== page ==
The best part of the day was when we discovered there would be no stories on the 90 minute ride back and we got to take a nap. (That, and finding out that what they were being paid was triple what most of them were earning before they started working as contractors for the cruise line. But COME-ON [cruise-line-omitted-to-keep-from-getting-sued]… Spend a few hundred bucks on a copywriter to give them SOMETHING to talk about!)
The moral of the story – Excursions can be fun, but whenever possible – do your homework in advance and talk to people who have actually been there.  If taking a cruise, make sure they’ve been docking at that port for quite a while, so you know they’ve had a chance to work out all of the kinks and adequately train the people running the excursions.
In a nutshell, although we’ve technically been to Belize – we’re not really counting it, and look forward to going back with a better planned-out itinerary.
Got any funny travel stories? Feel free to tell me about it in the comments below.

Swimming with Sharks in Turks & Caicos

Before we get into the diving, let me say that if you’re just looking for a white-sand beach, there are plenty of places you can go for 1/2 to 1/3 the cost of going to Turks and Caicos. However, if you’re big on SCUBA diving, snorkeling, or deep sea fishing, Turks is an amazing location, and well worth the extra expense.

My family and I have been to a lot of exotic places, but I’ve got to say that Turks and Caicos was the best diving so far.

We were walking distance from Provo Turtle Divers, (who had several excellent reviews on several different independent sites) and they ran a very safe operation.

The Pros

    • Best pre-dive orientation I’ve been on.
    • Deepest dives we’ve gone on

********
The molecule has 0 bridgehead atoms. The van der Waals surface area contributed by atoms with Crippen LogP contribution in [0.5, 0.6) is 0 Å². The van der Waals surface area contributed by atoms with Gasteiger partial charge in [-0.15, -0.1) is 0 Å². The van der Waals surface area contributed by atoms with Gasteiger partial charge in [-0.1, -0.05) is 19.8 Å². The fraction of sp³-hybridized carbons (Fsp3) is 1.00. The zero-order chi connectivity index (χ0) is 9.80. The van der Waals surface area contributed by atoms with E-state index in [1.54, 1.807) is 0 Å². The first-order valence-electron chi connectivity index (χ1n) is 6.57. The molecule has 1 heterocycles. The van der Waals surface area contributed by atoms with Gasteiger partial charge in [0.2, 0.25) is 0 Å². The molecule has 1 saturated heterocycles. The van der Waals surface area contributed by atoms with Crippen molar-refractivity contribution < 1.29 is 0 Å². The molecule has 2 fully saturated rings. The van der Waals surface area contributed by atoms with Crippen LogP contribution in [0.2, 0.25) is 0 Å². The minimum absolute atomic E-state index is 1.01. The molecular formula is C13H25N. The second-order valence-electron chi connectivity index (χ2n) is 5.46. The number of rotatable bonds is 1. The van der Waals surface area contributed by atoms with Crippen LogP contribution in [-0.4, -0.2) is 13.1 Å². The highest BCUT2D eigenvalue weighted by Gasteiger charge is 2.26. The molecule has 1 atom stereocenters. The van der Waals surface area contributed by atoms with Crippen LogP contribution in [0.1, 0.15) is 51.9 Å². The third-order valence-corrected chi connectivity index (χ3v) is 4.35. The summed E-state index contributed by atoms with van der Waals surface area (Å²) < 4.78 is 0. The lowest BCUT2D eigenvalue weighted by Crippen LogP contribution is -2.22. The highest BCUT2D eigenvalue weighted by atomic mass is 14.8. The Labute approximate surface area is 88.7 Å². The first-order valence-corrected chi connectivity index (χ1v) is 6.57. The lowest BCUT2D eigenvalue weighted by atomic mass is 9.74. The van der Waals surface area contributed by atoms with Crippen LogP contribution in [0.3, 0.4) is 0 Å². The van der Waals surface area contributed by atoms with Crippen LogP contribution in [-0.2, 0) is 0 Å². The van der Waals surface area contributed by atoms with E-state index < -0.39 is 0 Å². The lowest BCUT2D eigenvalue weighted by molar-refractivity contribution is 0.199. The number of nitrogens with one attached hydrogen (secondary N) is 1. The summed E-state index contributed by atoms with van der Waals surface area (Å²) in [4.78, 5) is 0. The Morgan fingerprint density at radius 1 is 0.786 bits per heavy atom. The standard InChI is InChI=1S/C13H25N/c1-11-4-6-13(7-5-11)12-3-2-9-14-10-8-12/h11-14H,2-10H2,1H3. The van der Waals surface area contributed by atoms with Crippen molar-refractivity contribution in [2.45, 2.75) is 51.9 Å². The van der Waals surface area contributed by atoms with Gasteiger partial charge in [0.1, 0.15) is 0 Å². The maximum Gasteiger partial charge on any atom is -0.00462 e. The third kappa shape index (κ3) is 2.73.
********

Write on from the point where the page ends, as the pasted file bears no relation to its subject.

• Biggest (and most) lobster sightings ever
    • Biggest (and most) eagle ray and stingray sightings ever (even when snorkeling)
    • Most turtle sightings (even when snorkeling)
    • Some of the clearest water I’ve been diving in. (Visibility: 80 to 100 feet)
    • and we dove with gray sharks & reef sharks!!!  


The Cons

  • I’ve seen coral reefs in better condition. (Roatan & Cozumel were both amazing compared to the reefs in Turks)
  • I’ve seen more exotic fish in other destinations.
  • Dive trips are about 50% more expensive than most other places I’ve been.  (But that’s to be expected. Virtually everything on the island is 50% to 300% more expensive in Turks than in the 48 states.)

Back to swimming with the sharks… Contrary to what you might think, it was unbelievably serene, and none of us were nervous or panicked as several large sharks swam all around us during both of our dives.  At the end of our 2nd dive, my daughter and I hung out for 5 or 10 minutes at the safety stop watching a gray shark, a huge stingray, several barracuda bigger than the size of my thigh, and hundreds of schooling fish, calmly swimming around below us.

Coolest. Thing. Ever. We didn’t want it to end.

If diving or snorkeling is high on your list of things you like to do, I highly recommend Turks and Caicos.  Video below was put together by the dive company we booked our trip with.